problem of limiting aggregate densities. In practical
materials, including too much fine grains leads to problems in manufacturing the material in the first place. A
similarity with the numerical simulations is again that
the computation becomes too lengthy, if not impossible

Fig. 1. Computer-generated particle distribution of concrete a. with overlay of a regular triangular lattice b,c.. In b. the length of the lattice
elements is 0.5 mm, in c. the length is 2.0 mm, after Van Mier et al. w10x.

J.G.M. an Mier, M.R.A. an Vliet r Construction and Building Materials 13 (1999) 3]14

Fig. 2. Four different particle distributions with variation of the fraction of rounded aggregates: P k,intended s 0.10 a., 0.40 b., 0.70 c. and 1.00
d., after Van Mier et al. w10x.

when all the small particles are included and a very

small size of the lattice elements must be selected. The
composite Youngs modulus was calculated by means
of a lattice model. However, the same fundamental
problems are encountered when plane stress elements
are used in finite element analysis.

2.2. Numerical simulation: brittleness and pattern growth

The next step that can be made with the numerical

lattice model is to try to compute the strength of a
composite. In that case, not only Youngs moduli of the

Fig. 3. Effect of aggregate content on Youngs overall modulus for the particle composites of Fig. 2. a. The case with Ea s 70 GPa and Em s 25
GPa; b. the case with Ea s 10 GPa and Em s 25 GPa, after Van Mier et al. w10x.

J.G.M. an Mier, M.R.A. an Vliet r Construction and Building Materials 13 (1999) 3]14

different phases must be specified, but thresholds for

the local energy consumption when an element breaks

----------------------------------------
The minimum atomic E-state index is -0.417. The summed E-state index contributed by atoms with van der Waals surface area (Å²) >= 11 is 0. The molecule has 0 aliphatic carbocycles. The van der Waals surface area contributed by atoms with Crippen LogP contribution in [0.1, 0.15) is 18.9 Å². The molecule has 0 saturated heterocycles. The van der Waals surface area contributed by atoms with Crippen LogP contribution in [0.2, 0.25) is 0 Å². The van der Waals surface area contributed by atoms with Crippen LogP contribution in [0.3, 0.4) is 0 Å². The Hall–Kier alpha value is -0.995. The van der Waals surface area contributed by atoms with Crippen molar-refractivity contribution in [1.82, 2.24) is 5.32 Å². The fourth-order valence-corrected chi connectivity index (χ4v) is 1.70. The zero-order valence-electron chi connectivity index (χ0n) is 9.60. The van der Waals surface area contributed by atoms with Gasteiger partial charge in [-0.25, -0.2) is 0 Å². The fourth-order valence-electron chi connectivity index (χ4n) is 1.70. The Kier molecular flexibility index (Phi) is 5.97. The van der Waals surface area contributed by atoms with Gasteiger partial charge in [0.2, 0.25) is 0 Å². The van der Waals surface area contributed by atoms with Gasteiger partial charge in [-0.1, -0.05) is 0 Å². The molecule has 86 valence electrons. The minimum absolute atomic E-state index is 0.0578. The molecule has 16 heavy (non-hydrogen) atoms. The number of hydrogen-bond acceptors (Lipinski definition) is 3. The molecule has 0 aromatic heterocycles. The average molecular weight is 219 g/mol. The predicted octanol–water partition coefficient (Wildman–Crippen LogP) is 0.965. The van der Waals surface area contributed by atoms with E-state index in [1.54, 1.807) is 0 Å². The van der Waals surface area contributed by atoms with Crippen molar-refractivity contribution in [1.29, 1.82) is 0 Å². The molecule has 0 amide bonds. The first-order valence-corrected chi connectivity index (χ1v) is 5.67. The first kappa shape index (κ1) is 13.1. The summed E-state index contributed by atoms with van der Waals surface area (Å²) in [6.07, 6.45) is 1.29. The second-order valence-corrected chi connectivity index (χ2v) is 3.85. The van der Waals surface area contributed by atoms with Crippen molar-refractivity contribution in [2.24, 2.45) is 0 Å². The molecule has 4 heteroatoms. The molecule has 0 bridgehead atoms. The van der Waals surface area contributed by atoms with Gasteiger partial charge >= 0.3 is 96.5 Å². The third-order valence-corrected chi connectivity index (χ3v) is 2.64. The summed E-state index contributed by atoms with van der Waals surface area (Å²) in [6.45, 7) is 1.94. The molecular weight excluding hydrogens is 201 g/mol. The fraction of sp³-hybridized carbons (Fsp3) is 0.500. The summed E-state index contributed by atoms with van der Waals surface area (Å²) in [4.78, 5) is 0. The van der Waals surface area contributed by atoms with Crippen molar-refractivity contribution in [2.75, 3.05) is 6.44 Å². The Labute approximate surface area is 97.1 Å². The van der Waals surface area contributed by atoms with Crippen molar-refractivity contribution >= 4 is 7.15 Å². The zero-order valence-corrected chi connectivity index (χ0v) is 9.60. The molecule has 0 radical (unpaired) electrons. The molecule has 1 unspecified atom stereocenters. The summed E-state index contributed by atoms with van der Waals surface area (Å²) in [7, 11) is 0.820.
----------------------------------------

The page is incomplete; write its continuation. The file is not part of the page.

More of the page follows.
in the material must de defined too. As mentioned, in
1991 we developed a simple lattice model w5x based on
developments in theoretical physics w6x. In the model,
the lattice elements are Bernoulli beams, and they are
removed from the mesh as soon as the strength threshold is exceeded. In this way purely brittle fracture is
simulated, whereas the analysis remains completely
stepwise. elastic. Three examples of lattice analyses
are shown in Fig. 4. Square plates 80 mm2 . are used
containing a computer-generated particle distribution,
similar to those shown in Fig. 2. The P k,intended-values
for the three analyses that are shown here were 0.20,
0.50 and 0.80. The distribution of the lattice elements
over the three phases is shown in Table 2. The total
number of beams in the lattice was 22 114. Table 2
shows both the absolute number of elements in the
three distinct phases as well as the relative number of
beams in each phase. The bond strength was 25% of
the matrix strength, whereas the aggregate strength
was double the matrix strength. Note that for a lattice
analysis only the relative strength values are of importance w5x. The matrix and bond zone Youngs modulus
was 25 GPa, whereas for the aggregate beams Ea s 70
GPa was assumed. In Fig. 4a,b the crack patterns at
peak load Fpeak . and at a Fpeak in the descending
branch are shown, respectively. The value of a differed
slightly for the three analyses, namely a s 0.25, 0.24
and 0.19 for P k,intended s 0.20, 0.50 and 0.80, respectively. The pre-peak crack patterns Fig. 4a. show the
beams that were removed, in the post-peak crack patterns Fig. 4b. only the remaining elements are plotted
in the deformed state. In Fig. 5 the three load]deformation diagrams are shown.
The behaviour was completely different in the three
examples. At low 0.20. and middle 0.50. values of
P k,intended quite a number of bond beams must be failed
before the peak-load was reached, but after peak a
clear localised crack developed. At the lowest P k,intended ,
the aggregates are rather isolated in the matrix. Table
2 shows that only 8% of the beams are inside the
aggregates, whereas the matrix makes up 80% of the
number of beams. Seldom do particles touch or distances smaller than one lattice element between the

neighbouring bond zones are found. Because of the

differences in stiffness, stress concentrations will appear in the interfaces between aggregates and matrix,
and this is where the first cracks will develop. This can
be seen from the crack patterns in Fig. 4, in particular
for the lowest and middle aggregate content. When
P k,intended is increased to 0.50, the amount of aggregate
triples, whereas a spectacular decrease of matrix beams
is found. The number of bond beams increases as well,
namely to 30%. The increasing amount of bond beams
leads to a higher percentage of initial bond cracks, but
because the different bond cracks are separated by
stronger matrix elements, the external load still has to